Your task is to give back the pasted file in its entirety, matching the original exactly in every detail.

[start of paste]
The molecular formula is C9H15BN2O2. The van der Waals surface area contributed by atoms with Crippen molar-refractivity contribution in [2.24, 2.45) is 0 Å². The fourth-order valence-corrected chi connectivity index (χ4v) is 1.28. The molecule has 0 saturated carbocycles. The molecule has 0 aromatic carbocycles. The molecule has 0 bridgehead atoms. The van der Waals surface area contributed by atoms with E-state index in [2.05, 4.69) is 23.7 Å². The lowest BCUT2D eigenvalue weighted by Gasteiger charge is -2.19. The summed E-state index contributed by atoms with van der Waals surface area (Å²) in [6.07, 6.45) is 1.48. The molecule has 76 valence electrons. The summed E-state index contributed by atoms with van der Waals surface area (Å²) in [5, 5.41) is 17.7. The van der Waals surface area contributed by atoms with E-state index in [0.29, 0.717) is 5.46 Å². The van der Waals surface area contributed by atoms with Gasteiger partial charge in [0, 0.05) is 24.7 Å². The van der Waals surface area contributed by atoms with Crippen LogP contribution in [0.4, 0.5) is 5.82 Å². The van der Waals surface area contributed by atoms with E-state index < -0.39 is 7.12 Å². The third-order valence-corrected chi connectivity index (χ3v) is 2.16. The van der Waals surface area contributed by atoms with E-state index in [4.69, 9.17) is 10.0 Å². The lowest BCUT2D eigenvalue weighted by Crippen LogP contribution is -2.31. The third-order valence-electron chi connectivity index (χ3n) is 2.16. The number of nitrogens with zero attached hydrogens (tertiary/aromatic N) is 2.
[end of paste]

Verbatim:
The molecular formula is C9H15BN2O2. The van der Waals surface area contributed by atoms with Crippen molar-refractivity contribution in [2.24, 2.45) is 0 Å². The fourth-order valence-corrected chi connectivity index (χ4v) is 1.28. The molecule has 0 saturated carbocycles. The molecule has 0 aromatic carbocycles. The molecule has 0 bridgehead atoms. The van der Waals surface area contributed by atoms with E-state index in [2.05, 4.69) is 23.7 Å². The lowest BCUT2D eigenvalue weighted by Gasteiger charge is -2.19. The summed E-state index contributed by atoms with van der Waals surface area (Å²) in [6.07, 6.45) is 1.48. The molecule has 76 valence electrons. The summed E-state index contributed by atoms with van der Waals surface area (Å²) in [5, 5.41) is 17.7. The van der Waals surface area contributed by atoms with E-state index in [0.29, 0.717) is 5.46 Å². The van der Waals surface area contributed by atoms with Gasteiger partial charge in [0, 0.05) is 24.7 Å². The van der Waals surface area contributed by atoms with Crippen LogP contribution in [0.4, 0.5) is 5.82 Å². The van der Waals surface area contributed by atoms with E-state index < -0.39 is 7.12 Å². The third-order valence-corrected chi connectivity index (χ3v) is 2.16. The van der Waals surface area contributed by atoms with E-state index in [4.69, 9.17) is 10.0 Å². The lowest BCUT2D eigenvalue weighted by Crippen LogP contribution is -2.31. The third-order valence-electron chi connectivity index (χ3n) is 2.16. The number of nitrogens with zero attached hydrogens (tertiary/aromatic N) is 2.